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Credit Suisse bond wipeout a ‘wake-up call’ for Australian investors

By Charbel Kadib
5 minute read

The write-off of over $25 billion in hybrid bonds issued by Credit Suisse should serve as a warning for Australian investors, according to a Pendal Group analyst.

The Swiss Financial Market Supervisory Authority (FINMA) recently confirmed it would write off CHF 16 billion (AU$25.6 billion) in Additional Tier 1 (AT 1) capital notes issued by embattled investment bank Credit Suisse.

The move was designed to ensure local competitor UBS would have enough capital to secure its AU$4.8 billion acquisition of Credit Suisse, helping to fund costs associated with the takeover.

But the move rattled markets, casting doubt over the security of AT 1 investments.


US law firm Quinn Emanuel Urquhart & Sullivan has reportedly held talks with affected bondholders considering the launch of a class action against Credit Suisse.

According to Amy Xie Patrick, head of income strategies at Pendal Group, the contingent convertible (CoCo) bonds — higher yield bank instruments with no maturity date — are “close to the bottom of the capital stock”, being the first to absorb losses off the back of banking volatility.

Typically, the asset class is available to a narrow pool of sophisticated investors.

“AT1 bonds issued by European and US banks have large minimal parcel sizes for investors,” she said.

“This is the regulators’ way of acknowledging the highly risky nature of these securities. Only large wholesale or institutional investors are able to invest in hybrids offshore.”

This allows smaller mum and dad investors to hedge their risks, investing in a fund or ETF with hybrid bonds included in the mix.

“This, at least, would get them some diversification benefit versus putting all their eggs in one basket.

But in Australia, retail investors are the “primary audience for hybrids”.

“Minimum investments for CoCos are small, to allow mums and dads to directly access this asset class,” Xie Patrick observed.

“The CoCo protestors in the Credit Suisse case are banks, hedge funds, and big private wealth clients all chasing yield over the last decade.

“The ones left holding the bag if any of our Aussie banks get into trouble would be retirees thinking they had bought ‘safe’ bonds.”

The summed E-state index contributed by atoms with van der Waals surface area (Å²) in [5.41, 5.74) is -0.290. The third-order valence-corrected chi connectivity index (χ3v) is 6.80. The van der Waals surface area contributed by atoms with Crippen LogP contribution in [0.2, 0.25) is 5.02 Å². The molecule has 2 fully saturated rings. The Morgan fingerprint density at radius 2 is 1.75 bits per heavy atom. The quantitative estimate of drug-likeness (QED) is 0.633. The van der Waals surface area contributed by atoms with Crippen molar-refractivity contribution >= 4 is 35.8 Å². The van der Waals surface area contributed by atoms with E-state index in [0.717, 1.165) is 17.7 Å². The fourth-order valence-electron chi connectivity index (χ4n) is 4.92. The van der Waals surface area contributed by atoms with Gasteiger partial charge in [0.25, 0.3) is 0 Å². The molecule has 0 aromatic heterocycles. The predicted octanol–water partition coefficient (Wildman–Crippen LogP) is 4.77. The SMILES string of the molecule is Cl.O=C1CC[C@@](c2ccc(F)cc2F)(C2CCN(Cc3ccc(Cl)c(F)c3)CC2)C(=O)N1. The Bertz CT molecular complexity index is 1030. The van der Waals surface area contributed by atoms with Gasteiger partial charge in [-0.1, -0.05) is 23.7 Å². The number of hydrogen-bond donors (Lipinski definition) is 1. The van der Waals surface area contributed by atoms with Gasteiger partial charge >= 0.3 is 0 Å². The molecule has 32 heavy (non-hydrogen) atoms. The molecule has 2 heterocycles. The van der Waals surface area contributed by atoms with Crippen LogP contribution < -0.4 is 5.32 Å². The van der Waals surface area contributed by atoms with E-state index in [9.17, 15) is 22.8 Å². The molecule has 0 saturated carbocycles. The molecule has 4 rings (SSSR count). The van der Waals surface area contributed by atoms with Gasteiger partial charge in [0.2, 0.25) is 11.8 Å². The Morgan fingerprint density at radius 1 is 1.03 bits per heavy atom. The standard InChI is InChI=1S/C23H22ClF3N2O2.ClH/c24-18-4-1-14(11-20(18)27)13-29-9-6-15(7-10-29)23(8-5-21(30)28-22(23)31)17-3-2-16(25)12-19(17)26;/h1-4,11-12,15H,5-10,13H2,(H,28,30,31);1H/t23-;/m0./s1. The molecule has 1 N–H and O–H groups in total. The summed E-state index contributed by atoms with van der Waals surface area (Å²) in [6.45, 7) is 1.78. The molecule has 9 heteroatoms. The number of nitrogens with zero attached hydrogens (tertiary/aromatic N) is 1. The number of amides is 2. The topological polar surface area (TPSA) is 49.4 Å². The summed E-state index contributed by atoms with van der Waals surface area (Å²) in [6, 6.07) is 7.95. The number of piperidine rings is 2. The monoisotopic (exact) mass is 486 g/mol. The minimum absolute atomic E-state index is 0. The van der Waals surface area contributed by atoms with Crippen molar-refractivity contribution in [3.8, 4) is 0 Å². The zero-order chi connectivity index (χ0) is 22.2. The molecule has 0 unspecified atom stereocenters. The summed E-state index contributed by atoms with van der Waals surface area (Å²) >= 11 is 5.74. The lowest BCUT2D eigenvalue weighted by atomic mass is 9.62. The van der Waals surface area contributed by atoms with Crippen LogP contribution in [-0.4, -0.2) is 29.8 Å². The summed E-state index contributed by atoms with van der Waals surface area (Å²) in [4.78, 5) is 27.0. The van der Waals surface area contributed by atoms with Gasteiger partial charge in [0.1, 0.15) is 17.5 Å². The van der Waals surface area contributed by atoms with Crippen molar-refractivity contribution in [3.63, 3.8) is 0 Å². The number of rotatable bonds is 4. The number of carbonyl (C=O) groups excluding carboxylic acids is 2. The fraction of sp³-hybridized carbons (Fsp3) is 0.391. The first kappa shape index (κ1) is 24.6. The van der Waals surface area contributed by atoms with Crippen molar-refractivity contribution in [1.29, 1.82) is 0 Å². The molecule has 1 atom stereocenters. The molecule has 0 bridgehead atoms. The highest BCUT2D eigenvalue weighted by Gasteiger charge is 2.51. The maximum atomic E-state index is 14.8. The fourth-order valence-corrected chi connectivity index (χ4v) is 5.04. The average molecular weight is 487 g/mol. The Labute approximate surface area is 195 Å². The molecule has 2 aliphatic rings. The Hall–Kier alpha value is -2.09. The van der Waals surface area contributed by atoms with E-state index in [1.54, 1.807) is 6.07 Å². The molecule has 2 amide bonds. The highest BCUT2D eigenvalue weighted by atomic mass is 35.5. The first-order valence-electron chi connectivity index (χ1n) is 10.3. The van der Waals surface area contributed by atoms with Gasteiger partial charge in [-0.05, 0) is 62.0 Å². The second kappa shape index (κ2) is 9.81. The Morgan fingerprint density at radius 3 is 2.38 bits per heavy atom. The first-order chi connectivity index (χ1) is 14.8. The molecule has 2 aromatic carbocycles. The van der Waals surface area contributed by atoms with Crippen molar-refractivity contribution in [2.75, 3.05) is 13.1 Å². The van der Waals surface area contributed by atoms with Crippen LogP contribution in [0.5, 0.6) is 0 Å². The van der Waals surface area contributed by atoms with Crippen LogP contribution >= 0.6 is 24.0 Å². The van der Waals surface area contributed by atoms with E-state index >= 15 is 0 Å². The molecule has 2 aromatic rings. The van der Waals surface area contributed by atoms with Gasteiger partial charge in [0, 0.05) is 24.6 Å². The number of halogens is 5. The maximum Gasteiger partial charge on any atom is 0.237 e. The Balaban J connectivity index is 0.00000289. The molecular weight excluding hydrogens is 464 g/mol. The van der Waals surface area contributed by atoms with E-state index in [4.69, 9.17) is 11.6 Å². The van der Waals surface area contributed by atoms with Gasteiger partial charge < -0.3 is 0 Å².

The Pendal analyst acknowledged Australian banks are well placed to absorb the impact of market volatility, buoyed by regulatory safeguards introduced following previous global financial crises.

“Fortunately, the Australian financial system and banks are in rude health, thanks to the relatively risk-averse nature of our banking and regulatory institutions,” she continued.

“Our regulator and central bank have a huge library of ‘dos and don’ts’ to draw upon from offshore crisis experiences.

“That was one of the reasons the RBA was able to pull out the stops of quantitative easing and the term funding facility so quickly in the initial throes of the COVID pandemic.”

But the Credit Suisse write-off should serve as a warning for Australian bondholders.

“…The wiping-out of Credit Suisse AT1 bondholders will be a wake-up call for parallel assets in Australia,” she said.

“In coming days, the market will be rightly asking whether the risks have been adequately priced in to domestic subordinated bank bonds.

“Is the market making the right assumptions about call dates and maturity dates? Do hybrids pay enough extra coupon for the risk that those coupons might be switched off? Are there ways to construct portfolios that offer better sleep at night?”

Given the higher stake, Xie Patrick said she expects Australian investors are likely to demand higher returns for future hybrid bond exchanges.

The European Central Bank (ECB) criticised the Credit Suisse write-off in a joint statement alongside the Single Resolution Board (SRB), and the European Banking Authority (EBA).

Pointing to reforms recommended by the Financial Stability Board following the GFC, the European regulators stressed common equity instruments should be the first to absorb the losses of a troubled banking institution, before considerations of a wipeout of AT 1 capital notes.

But common equity shareholders are set to recoup part of their investments in Credit Suisse, with UBS offering one UBS share for every 22.48 Credit Suisse shares, representing approximately CHF 0.76 (AU$1.22) per share.